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How to Choose Medical Practice Management Software

How to Choose Medical Practice Management Software
Credit: Creativa Images/Shutterstock

Your medical practice management system could either improve your practice's efficiency or create a nightmare for your staff. Whether it's a boon or a bust depends on which solution you select.

In this guide, we'll examine what practice management systems do and help walk you through the decision making process. What features should you consider? What questions should you ask when shopping around? Choosing the right practice management system can help you streamline day to day operations and increase your cash flow, but the wrong system can grind your practice to a near-stop. If you're looking for this type of software in 2018, make sure you choose a vendor partner that will be there for you every step of the way.

First, you should know why you need a practice management system. Here are a few benefits of having one:        

  • Streamlining: It is key to coordinating some of the most vital financial and logistical aspects of your practice, including scheduling, billing and financial analysis.
  • Automation: A practice management system that includes a patient portal can also take some of the burden off of your front desk, allowing patients to request appointments and fill out forms online. Selecting the system that best matches your specialty and workflow will play a big role in your clinical and financial success.
  • Billing: If you decide to keep your medical billing in-house instead of outsourcing it to a medical billing service, your practice management system will help ensure claims are submitted to payers in a timely and proper manner. Along with a diligent staff, practice management systems can help increase the amount of claims that are accepted by payers on the first pass. Staff members can also use the software to respond to denials and rejections, as well as generate financial reports and pull data to analyze your practice's fiscal health. It's important to note that you'll also need a certified medical coder on staff if you intend to bill through your practice management system, especially with the recent change to ICD-10.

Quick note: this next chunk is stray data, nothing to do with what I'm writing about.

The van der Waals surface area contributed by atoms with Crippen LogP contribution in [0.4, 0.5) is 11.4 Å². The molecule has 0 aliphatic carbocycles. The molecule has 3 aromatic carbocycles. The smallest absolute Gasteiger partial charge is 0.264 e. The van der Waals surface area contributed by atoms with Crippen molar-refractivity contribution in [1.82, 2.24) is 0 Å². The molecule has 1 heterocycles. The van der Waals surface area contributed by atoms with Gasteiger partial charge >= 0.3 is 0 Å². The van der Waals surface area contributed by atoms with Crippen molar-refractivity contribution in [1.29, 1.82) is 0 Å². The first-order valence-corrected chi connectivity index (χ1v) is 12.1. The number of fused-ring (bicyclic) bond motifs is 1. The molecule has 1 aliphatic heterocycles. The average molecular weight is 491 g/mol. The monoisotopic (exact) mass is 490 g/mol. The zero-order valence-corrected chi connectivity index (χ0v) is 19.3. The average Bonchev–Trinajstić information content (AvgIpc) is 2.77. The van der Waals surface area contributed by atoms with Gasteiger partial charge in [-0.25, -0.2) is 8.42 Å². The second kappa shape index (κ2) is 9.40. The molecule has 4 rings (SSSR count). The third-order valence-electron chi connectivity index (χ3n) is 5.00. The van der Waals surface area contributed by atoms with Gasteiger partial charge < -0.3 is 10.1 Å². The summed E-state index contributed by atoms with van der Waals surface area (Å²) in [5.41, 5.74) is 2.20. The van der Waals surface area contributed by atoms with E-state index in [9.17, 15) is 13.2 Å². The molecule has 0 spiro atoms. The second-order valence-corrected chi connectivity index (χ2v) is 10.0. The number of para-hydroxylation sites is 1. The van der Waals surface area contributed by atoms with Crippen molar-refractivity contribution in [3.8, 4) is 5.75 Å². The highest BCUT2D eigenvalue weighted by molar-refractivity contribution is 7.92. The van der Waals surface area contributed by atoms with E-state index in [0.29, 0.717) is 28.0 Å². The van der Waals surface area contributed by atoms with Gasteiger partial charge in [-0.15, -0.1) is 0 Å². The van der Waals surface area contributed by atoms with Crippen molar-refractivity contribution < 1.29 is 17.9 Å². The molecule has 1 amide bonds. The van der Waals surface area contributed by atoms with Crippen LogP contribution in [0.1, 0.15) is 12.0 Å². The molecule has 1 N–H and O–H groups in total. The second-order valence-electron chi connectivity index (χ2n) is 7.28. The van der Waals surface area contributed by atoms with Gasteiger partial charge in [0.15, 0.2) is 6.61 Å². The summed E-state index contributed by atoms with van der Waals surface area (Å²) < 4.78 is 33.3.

• Patient Communication: A practice management system can also be used as a tool to generate and send patients balance statements, as well as predetermine whether patients will owe anything out-of-pocket before their appointment, making it easier to collect payments at the point of care.

Already know all about practice management systems? See our recommendations for the best practice management systems for small practices and new practices.

Editor's Note: Looking for more information on medical practice management software? Fill out the questionnaire below and our vendor partners will contact you to help you make your decision.

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While physicians will rarely need to interact with their practice management system directly, the software is an indispensable daily partner for staff members. Between engaging with patients and supporting your revenue cycle, the practice management system you choose has a large role to play in the success or failure of your practice. With this in mind, Business News Daily spoke to experts and consultants to find out the right questions to ask when considering which practice management system to buy.

Cost: The cost of any practice management system is highly variable depending on your needs, the features you select, and the size of your practice. Most companies will only be able to give you a ballpark estimate without sitting down and going through the specifics of what you are asking for. And when it comes to practice management systems, there can be a lot of hidden costs and optional features that could quickly increase the base price.

Bottom line: Go into the conversation knowing what it is that you need and what you don't. Your top priority through this process should be to obtain a written list of which features you will be getting for exactly what cost before you agree to partner with any vendor. Without clear, written confirmation, it can be tough to know what's included and what costs extra, and you might end up paying an additional fee for a feature you could have lived without.